I put my lifeless heart on the altar. It’s all I have. But it’s good enough. God heals it in His blood. 

Lent will end. Suffering will end. The Resurrection promises a new heart, a new life in Him. Sickness and death are not the last words. Never again. 

Let’s keep praying for each other. 

*Photo by Kenny Eliason on Unsplash

Icarus & Waterford Crystal

From a young age, I was captivated by the story of Icarus. As an adult, on this Good Friday, I am revisiting the timeless lesson.

In case you don’t recall the Greek myth, Icarus’ dad, Daedalus, was an amazing craftsman/inventor and he had ingeniously fashioned wings fastened together by wax. This enabled the father-son duo to do something humanly impossible, to take a spin up in the clouds. As the ancient tale goes, Icarus was so delighted he took to the skies like a soaring bird. He kept climbing higher and higher. So drawn to the heights, he quickly disregarded, or could not hear, the shouts of warning from his concerned father to steer clear of the sun. The wise Daedalus understood the dangers of the heat to wax.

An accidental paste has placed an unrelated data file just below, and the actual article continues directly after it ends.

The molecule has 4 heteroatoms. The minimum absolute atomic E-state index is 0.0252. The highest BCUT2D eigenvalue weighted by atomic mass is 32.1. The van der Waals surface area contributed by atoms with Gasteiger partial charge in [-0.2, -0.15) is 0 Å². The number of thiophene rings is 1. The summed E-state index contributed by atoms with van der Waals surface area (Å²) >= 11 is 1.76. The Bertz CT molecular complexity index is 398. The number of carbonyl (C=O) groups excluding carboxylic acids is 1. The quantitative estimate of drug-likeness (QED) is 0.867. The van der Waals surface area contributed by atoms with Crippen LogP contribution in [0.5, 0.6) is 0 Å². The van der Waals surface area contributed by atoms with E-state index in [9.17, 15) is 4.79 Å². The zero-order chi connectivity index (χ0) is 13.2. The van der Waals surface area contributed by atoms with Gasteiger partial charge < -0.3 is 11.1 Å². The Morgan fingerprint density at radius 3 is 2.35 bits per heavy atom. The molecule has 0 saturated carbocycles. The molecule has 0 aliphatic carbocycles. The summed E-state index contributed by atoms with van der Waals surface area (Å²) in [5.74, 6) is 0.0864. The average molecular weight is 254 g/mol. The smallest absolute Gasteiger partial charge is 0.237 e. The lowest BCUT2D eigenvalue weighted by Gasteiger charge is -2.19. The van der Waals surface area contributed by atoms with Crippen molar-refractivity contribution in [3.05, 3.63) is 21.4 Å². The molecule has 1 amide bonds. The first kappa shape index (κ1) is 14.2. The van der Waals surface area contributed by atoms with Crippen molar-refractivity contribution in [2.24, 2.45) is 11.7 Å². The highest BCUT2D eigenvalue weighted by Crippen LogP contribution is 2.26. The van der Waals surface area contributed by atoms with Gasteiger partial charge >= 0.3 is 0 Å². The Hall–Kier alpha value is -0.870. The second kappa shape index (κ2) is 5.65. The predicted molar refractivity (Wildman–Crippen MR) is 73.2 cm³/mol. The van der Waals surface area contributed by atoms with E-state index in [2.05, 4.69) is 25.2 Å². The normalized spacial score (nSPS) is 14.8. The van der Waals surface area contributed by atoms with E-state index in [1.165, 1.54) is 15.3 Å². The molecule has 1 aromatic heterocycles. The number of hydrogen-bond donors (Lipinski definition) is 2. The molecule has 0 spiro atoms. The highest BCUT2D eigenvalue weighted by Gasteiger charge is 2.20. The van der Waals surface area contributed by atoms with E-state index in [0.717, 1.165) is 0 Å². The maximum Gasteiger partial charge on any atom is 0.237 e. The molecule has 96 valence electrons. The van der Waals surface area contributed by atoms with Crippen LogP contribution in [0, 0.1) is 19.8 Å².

Icarus, however, had a singular focus, as he became transfixed by his steady ascent. But the sun’s heat proved too powerful for the wax. As the feathers began melting off, Icarus eventually met his fate, plunging to his death in the ocean below. 

My own Icarus moment didn’t end so tragically, but in retrospect, I realize it could have.

Continue reading “Icarus & Waterford Crystal”

Chasing Normal

I’m working on a short story about a series of random events that happened shortly after my mother died. Her death is a theme that makes its way into much of my writing. This is the first edit of my first installment. 


Armed with a Cucumber and Cheap Ham